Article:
Sunday links 3-Sep-2018: the Cavalli-Sforza era, text editing methods, some excellent charts

1. Twilight of the Luigi Luca Cavalli-Sforza era. Cavalli-Sforza died on August 31. He helped create many of the modern techniques of population genetics, and his life’s work was an attempt to fit all of humanity into a single family tree. If you’re interested in an overview of his career, see this excellent post by John Hawks The man who tried to catalog humanity. So rather than an overview, I want to narrowly comment on a debate that spanned Cavalli-Sforza’s career, but now is drawing to a close.

Richard Lewontin’s highly influential paper from 1972 noted that 85% of the genetic variation of humans was within populations, and only 15% was between populations. Therefore: “racial classification is now seen to be of virtually no genetic or taxonomic significance either, no justification can be offered for its continuance.” The Lewontin argument against the biological concept of race immediately became the gold standard for discussing the subject. And has remained so ever since.

In 2000, A.W.F. Edwards pointed out that while no single gene can classify any human, the genome is large enough that correlations among genes can be used to classify populations. And of course that’s exactly how Ancestry.com, 23andme, and all the other new DNA ancestry companies work. Razib Kahn did an interview with Cavalli-Sforza a while back, and asked him where he stood on this. That’s of interest because Cavalli-Sforza is someone both sides tended to claim as their own. Cavalli-Sforza answered:

Edwards and Lewontin are both right. Lewontin said that the between populations fraction of variance is very small in humans, and this is true, as it should be on the basis of present knowledge from archeology and genetics alike, that the human species is very young. It has in fact been shown later that it is one of the smallest among mammals. Lewontin probably hoped, for political reasons, that it is TRIVIALLY small, and he has never shown to my knowledge any interest for evolutionary trees, at least of humans, so he did not care about their reconstruction. In essence, Edwards has objected that it is NOT trivially small, because it is enough for reconstructing the tree of human evolution, as we did, and he is obviously right.

The reason Lewontin’s argument stood the test of time is because humans as a species really are closely related. And it’s reasonable to conclude those differences don’t matter. But that’s an argument subject to empirical scrutiny, albeit impossible to test until very recently. Now with the advent of whole genome sequencing and modern statistical techniques, we’ve entered the era of polygenic scores. These polygenic predictors score an individual’s genome against a trait of interest. For example, here’s a new paper using genomes to predict human height to within an inch.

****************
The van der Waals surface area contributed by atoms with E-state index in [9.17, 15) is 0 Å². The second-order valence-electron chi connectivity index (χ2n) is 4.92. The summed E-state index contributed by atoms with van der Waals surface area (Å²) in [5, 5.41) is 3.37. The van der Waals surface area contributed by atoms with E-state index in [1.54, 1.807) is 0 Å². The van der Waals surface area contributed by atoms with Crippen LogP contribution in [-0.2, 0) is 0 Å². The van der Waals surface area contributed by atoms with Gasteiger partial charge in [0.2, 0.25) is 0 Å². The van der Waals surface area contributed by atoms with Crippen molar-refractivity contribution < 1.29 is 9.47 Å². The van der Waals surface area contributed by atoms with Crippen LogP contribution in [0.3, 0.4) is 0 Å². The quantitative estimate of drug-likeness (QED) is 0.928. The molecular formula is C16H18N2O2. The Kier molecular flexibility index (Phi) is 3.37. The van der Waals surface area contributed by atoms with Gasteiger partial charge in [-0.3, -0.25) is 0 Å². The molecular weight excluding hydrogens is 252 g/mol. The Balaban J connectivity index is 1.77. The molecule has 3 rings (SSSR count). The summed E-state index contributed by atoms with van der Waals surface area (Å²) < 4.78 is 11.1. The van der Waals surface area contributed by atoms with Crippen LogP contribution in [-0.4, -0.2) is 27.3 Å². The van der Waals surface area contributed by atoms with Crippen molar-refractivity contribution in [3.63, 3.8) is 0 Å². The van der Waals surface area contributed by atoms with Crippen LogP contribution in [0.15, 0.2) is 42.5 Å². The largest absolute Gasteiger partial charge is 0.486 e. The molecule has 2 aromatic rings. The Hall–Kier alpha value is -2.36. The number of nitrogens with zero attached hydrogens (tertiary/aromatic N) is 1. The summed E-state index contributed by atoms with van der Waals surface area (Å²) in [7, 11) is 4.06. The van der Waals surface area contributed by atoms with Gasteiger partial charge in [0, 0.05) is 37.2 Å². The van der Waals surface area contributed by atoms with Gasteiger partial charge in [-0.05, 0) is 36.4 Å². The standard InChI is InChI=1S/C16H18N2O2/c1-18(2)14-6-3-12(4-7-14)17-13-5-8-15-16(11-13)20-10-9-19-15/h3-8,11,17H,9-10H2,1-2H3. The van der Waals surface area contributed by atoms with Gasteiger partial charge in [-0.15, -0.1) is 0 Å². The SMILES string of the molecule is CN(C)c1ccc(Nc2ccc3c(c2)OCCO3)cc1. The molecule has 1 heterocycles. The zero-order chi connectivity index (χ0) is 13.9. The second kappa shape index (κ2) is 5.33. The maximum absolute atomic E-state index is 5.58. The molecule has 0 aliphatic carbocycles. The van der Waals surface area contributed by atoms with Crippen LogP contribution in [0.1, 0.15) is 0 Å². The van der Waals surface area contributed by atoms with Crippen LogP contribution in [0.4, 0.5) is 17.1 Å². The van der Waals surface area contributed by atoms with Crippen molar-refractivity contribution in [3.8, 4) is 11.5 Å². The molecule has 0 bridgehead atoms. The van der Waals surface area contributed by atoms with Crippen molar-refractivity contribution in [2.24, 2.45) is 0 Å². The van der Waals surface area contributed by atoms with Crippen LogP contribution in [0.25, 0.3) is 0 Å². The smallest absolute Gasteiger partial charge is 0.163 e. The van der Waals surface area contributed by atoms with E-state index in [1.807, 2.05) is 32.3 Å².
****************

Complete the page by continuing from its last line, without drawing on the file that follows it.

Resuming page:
What’s happening is the Lewontin framing is still holding for the moment, we’re in the dimming twilight of that era. The debate Cavalli-Sforza’s career successfully straddled has become empirically testable. No doubt the answers we discover will be far more complicated than were dreamt of in our philosophical youth, when we didn’t have actual data to grapple with.

2. Comparison of text editing methods. Interesting comparison of which way of creating text is fastest. Link. Here’s on bit:

Speaking wins by a large margin at a whopping 184 wpm. Typing is in second place at 40 wpm for the average typist. (I’m quite a bit faster—83 wpm—but I doubt you care about my specific stats. To measure your own wpm: livechatinc.com/typing-speed-test.) Handwriting is roughly 13 wpm, just 1/3 the speed of average typing, 1/6 my typing speed, and 1/14 the speed of speaking.

3. Controlling for genetics in clinical trials. HDL cholesterol is the good kind. It is associated with good heart health. But it’s not clear if being healthy causes you to produce more HDL, or if putting extra HDL in your body makes your heart healthier. So to find out, pharma companies spent a lot of money creating drugs to elevate the level of HDL. Unfortunately those drugs were a flop. Now a new approach is to identify genes which elevate HDL cholesterol, and then see if having those genes help your heart. It’s a way to test the hypothesis without doing a drug trial. And it turns out, they do not! So pharma companies could have avoided the HDL fiasco if they had had genomic analysis to test the hypothesis out of the gate. link

4. Saved you a click stories. Here’s stories which have a couple of sentences of interest, but aren’t worth reading in full. But click through if one strikes your fancy.

5. Some excellent charts. Let me finish this week’s post by showing some charts. Click through to read associated article.

image source: China and Korea Crash the Party in the Global Knowledge Economy

 

image source: Uber’s Bundles by Ben Thompson

 

image source: Democrats and the White Working Class by Kevin Drum

 

image source: The massive popularity of esports, in charts

 

And that’s all for this week. Thank you for reading.

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